+ Reply to Thread
Results 1 to 11 of 11
  1. #1
    kschule2 is offline Registered User
    Join Date
    Aug 2013
    Posts
    4

    Nutrigenomics: apply for masters or try for Ph.D.?

    Hello everyone,

    If you have any advice for me, I'd greatly appreciate it. I graduated 2 years ago with a degree in Philosophy and History of Science and Mathematics , but developed an interest in Epigenetics during my junior year. Since then, I have wanted to pursue research in that field and eventually plan on getting my Ph.D. IN the summer of my junior year and a bit during my senior year, I interned at a molecular biology lab at UMD. I did not manage to get anything published, but learned a lot of laboratory skills. That sort of opportunity wasn't available at my college.

    Unfortunately, during my senior year a couple of health problems came to a head and my gpa sank to a 2.9 from a 3.7 in my first two years. Since then, I have taken the following prerequisites and worked in an unrelated field.

    Chem I & II-- A, C
    Orgo I & II--A, B-
    Bio I & II--A, B

    GRE: 165, 156

    This Fall, I will be taking Genetics and Biochemistry.

    I know that I would like to study nutrigenomics, but have heard that doing a masters doesn't necessarily help you and is less economical. However, for obvious reasons, I am concerned that without substantial research experience and a less than stellar gpa, I may not have reason to hope.

    Again, any help is appreciated.



    What can I do to improve my chances for admission to a Ph.D. program without doing a masters or should I absolutely do a masters?

  2. #2
    Delta is offline Registered User
    Join Date
    Jan 2004
    Posts
    1,115
    I have no experience in Nutrigenomics but with a poor GPA, getting a Masters degree with a high GPA certainly will increase your chances of getting accepted into a doctoral program!

    In addition, I have a few years of working part time as a clinical research coordinator and clinical sub investigator. The research experience strengthened my curriculum vitae and gave me a solid foundation for research overall! Typically, a Bachelor of Science and a Phlebotomy certification course may land you an entry level clinical research job! Once you have a few studies under your belt, you are golden!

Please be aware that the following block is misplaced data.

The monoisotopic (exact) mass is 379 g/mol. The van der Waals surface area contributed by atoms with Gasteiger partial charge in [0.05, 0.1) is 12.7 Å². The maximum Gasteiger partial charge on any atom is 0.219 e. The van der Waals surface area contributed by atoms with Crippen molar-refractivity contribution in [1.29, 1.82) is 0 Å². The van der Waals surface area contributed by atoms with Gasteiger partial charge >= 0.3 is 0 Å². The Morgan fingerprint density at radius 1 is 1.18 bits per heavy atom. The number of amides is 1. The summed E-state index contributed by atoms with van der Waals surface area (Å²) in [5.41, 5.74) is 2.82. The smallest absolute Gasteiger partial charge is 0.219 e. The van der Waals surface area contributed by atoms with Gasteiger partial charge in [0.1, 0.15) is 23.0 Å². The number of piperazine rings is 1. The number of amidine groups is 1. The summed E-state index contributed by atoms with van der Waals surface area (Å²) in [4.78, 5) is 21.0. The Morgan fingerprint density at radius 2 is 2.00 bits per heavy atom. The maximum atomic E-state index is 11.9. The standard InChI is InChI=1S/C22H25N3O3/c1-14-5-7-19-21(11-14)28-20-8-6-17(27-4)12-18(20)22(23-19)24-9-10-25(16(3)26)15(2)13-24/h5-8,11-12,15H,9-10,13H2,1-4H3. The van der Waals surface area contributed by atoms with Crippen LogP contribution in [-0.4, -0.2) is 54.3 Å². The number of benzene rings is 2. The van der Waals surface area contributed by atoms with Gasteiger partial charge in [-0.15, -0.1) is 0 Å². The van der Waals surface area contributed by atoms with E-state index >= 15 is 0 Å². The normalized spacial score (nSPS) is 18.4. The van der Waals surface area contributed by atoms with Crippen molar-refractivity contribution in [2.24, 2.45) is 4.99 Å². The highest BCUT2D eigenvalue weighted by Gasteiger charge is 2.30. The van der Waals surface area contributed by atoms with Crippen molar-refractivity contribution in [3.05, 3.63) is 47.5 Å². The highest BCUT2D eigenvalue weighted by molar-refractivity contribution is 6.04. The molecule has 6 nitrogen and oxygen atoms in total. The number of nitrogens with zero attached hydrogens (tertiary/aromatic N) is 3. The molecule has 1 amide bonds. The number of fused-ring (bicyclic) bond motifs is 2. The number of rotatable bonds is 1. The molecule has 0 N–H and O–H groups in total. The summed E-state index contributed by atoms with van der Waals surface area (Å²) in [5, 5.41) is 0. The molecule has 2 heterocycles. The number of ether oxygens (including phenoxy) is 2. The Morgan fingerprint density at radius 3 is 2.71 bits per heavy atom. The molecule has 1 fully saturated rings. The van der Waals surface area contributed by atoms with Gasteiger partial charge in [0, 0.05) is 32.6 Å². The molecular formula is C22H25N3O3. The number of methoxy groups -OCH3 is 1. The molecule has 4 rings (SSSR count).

http://clinicalcenter.nih.gov/traini...ing/ippcr.html
    Last edited by Delta; 08-16-2013 at 07:39 AM.

  3. #3
    cookderosa is offline Resident Chef
    Join Date
    Mar 2007
    Location
    Illinois--> North Carolina
    Posts
    3,849
    Which program(s) are you considering for graduate study? Your answer matters, because nutrigenomics can be hard-core cutting edge science, or pseudo-science garbleegook. The pseudo-science schools will take you if your money's green. The cutting edge science programs are going to be selective. What do your science advisors say?
    Jennifer
    MS Applied Nutrition, Canisius College
    AA & BA Social Science, Thomas Edison State College
    AOS Culinary Arts, Culinary Institute of America

    The placebo effect should be kicking in any minute.

  4. #4
    Ted Heiks is offline Moderator and Distinguished Senior Member
    Join Date
    Feb 2005
    Location
    Ottawa County, Ohio
    Posts
    13,301
    Quote Originally Posted by kschule2 View Post
    Hello everyone,

    If you have any advice for me, I'd greatly appreciate it. I graduated 2 years ago with a degree in Philosophy and History of Science and Mathematics , but developed an interest in Epigenetics during my junior year. Since then, I have wanted to pursue research in that field and eventually plan on getting my Ph.D. IN the summer of my junior year and a bit during my senior year, I interned at a molecular biology lab at UMD. I did not manage to get anything published, but learned a lot of laboratory skills. That sort of opportunity wasn't available at my college.

    Unfortunately, during my senior year a couple of health problems came to a head and my gpa sank to a 2.9 from a 3.7 in my first two years. Since then, I have taken the following prerequisites and worked in an unrelated field.

    Chem I & II-- A, C
    Orgo I & II--A, B-
    Bio I & II--A, B

    GRE: 165, 156

    This Fall, I will be taking Genetics and Biochemistry.

    I know that I would like to study nutrigenomics, but have heard that doing a masters doesn't necessarily help you and is less economical. However, for obvious reasons, I am concerned that without substantial research experience and a less than stellar gpa, I may not have reason to hope.

    Again, any help is appreciated.



    What can I do to improve my chances for admission to a Ph.D. program without doing a masters or should I absolutely do a masters?
    You admit to having a crappy gpa, but you say you want to get into a doctoral program without a master's? Not likely.
    Theo the Educated Derelict
    BA, History/Political Science, Western State College of Colorado, 1984
    MBA, Entrepreneurship, City University of Seattle, 1992
    MBA, Marketing, City University of Seattle, 1993

    Politics is made from two words: "poly" meaning "many" and "ticks" meaning "blood-sucking insects."

  5. #5
    kschule2 is offline Registered User
    Join Date
    Aug 2013
    Posts
    4
    Hi Delta,

    That's a great idea! I will definitely look into getting the certification.

    Thanks,

    Kaitlyn

  6. #6
    kschule2 is offline Registered User
    Join Date
    Aug 2013
    Posts
    4
    RE : Ted Heicks